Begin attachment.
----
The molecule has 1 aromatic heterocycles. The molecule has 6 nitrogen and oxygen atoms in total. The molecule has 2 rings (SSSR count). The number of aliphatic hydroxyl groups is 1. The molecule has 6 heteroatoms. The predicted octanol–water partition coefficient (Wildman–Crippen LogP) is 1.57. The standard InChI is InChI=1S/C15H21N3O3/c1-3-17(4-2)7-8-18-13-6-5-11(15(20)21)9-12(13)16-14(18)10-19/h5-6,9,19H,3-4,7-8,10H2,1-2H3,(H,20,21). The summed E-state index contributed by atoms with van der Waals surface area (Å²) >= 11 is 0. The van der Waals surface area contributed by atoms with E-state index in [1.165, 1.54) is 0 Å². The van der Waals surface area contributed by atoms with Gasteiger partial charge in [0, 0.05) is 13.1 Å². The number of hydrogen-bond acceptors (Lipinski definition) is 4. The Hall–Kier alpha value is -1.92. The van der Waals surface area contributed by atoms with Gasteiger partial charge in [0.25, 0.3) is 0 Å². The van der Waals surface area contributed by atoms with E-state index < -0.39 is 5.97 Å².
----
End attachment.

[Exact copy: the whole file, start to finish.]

The molecule has 1 aromatic heterocycles. The molecule has 6 nitrogen and oxygen atoms in total. The molecule has 2 rings (SSSR count). The number of aliphatic hydroxyl groups is 1. The molecule has 6 heteroatoms. The predicted octanol–water partition coefficient (Wildman–Crippen LogP) is 1.57. The standard InChI is InChI=1S/C15H21N3O3/c1-3-17(4-2)7-8-18-13-6-5-11(15(20)21)9-12(13)16-14(18)10-19/h5-6,9,19H,3-4,7-8,10H2,1-2H3,(H,20,21). The summed E-state index contributed by atoms with van der Waals surface area (Å²) >= 11 is 0. The van der Waals surface area contributed by atoms with E-state index in [1.165, 1.54) is 0 Å². The van der Waals surface area contributed by atoms with Gasteiger partial charge in [0, 0.05) is 13.1 Å². The number of hydrogen-bond acceptors (Lipinski definition) is 4. The Hall–Kier alpha value is -1.92. The van der Waals surface area contributed by atoms with Gasteiger partial charge in [0.25, 0.3) is 0 Å². The van der Waals surface area contributed by atoms with E-state index < -0.39 is 5.97 Å².